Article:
We frequently receive calls from clients who’ve reached their 50’s and 60’s and learned they must put more money into the policy to keep it going. They purchased it many years earlier and didn’t really pay attention to what was happening on the cash side of the policy.
The “cash value” often depletes at an accelerated rate as the cost of insurance increased with age and the insurer’s investment returns didn’t reach the “non-guaranteed” expectations.
If you have a UL policy and haven’t reviewed your statements lately, we highly recommend you do so. If your cash value balance is reducing in a bull market, you may have decisions to make.
If you’ve determined you want to get out of your UL policy, there’s a checklist to review:
- What is your current need for life insurance? Do you just need for a few years to bridge to retirement, until your family home is paid off, or getting the kids through college? Or is it a long term or “permanent” need, such as estate protection or part of a strategy to allow you to take a full pension benefit while still protecting your spouse? Perhaps you’re now “self-insured” and really don’t life insurance at all.
- Will the amount of life insurance change over time? Many of our clients stagger 2 or 3 term policies of varying term length to reduce their coverage and expense over time also known as layering coverage. We’re also aware of term life carriers which have a guaranteed one-time option to reduce the death benefit. These are good strategies for providing future flexibility and cost management.
- Are you still insurable? Before making changes to existing life insurance, it’s wise to first re-qualify. JRC agents have many years of underwriting experience, and provide very accurate pre-qualified rates and options right over the phone. We can provide you written estimates for ten or more A-rated carriers pricing best for your age and risk factors. If worth pursuing, we’ll coordinate a free in-home health screening exam. Allow 6-8 weeks for the process. Once approved, you can make your decision. There’s no obligation if your rates don’t come back where anticipated or you change your mind about replacing your policy.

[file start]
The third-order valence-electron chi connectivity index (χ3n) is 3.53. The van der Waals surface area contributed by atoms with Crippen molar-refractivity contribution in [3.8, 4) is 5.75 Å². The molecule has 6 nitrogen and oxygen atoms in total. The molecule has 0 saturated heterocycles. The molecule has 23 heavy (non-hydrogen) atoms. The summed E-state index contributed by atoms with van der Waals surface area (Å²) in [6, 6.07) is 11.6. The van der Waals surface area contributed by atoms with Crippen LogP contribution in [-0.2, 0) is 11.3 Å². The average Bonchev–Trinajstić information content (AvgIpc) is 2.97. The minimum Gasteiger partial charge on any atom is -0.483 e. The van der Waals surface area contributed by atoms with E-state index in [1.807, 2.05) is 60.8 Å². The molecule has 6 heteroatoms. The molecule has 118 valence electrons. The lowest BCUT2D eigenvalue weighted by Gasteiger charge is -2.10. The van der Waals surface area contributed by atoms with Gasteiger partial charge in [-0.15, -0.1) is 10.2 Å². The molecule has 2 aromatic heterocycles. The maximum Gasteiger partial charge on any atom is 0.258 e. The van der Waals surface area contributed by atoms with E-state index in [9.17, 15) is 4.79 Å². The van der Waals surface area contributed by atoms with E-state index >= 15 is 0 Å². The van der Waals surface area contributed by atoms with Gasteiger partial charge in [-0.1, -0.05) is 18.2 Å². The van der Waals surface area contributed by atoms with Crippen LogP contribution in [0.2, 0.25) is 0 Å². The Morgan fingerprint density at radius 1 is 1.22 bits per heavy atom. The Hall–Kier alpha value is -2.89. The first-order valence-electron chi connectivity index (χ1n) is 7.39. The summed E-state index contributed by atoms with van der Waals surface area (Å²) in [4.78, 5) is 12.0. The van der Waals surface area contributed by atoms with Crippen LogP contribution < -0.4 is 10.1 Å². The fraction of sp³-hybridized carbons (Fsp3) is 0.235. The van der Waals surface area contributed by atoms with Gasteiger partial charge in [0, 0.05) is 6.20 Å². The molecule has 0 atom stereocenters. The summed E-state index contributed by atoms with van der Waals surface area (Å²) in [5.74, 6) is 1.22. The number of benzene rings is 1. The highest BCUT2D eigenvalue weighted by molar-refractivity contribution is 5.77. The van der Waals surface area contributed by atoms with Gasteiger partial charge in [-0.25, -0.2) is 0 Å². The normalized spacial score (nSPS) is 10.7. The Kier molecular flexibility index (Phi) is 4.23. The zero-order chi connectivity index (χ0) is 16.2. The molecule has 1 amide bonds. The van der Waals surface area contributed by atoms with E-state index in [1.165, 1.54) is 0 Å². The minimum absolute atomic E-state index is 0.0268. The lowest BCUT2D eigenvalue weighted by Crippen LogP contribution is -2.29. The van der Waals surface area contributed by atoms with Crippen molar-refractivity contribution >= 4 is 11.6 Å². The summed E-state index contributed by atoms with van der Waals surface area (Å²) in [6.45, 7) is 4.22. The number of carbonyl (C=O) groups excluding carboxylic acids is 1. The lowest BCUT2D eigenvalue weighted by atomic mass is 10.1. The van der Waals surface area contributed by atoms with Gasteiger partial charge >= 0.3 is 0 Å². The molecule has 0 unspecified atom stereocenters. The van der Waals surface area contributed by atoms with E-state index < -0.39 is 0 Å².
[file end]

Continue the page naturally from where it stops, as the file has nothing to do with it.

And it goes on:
The amount of term life insurance available to you varies by company, but is primarily determined by age and income. Whereas my Farmer’s Agent told me they don’t sell term life to men over 50, there are A-rated companies selling $100,000 or more in term life coverage for men over age 80! Our article, “How Much Should I Expect to Pay for Life Insurance?” provides sample rates at various “start ages”.
For clients seeking lifetime coverage, there’s been a real shift in recent years from Whole Life insurance (Universal Life, Variable Universal Life, etc.) to Guaranteed Universal Life.
“GUL” policies function like a term policy, with low fixed rates, but instead of guaranteeing rates for a specific number of years (the “Term”) they guaranteed to specific ages…
90, 95, 100, even 121!
Some of these policies including an investment option….you can decline that part without it affecting your life insurance cost.
To learn more about Guaranteed Universal Life Insurance, click here, or feel free to get a quote on our site by selecting “coverage until age 90” or “coverage until age 100” etc.
Better yet, give us a call. We pride ourselves on providing accurate quotes and expert advice…all at no cost to you. JRC agents are fully licensed agents, independent of the insurance carriers.
Should you decide to apply for coverage, we’ll take care of the details and with you every step of the say. We can be reached by calling: 855-902-6494.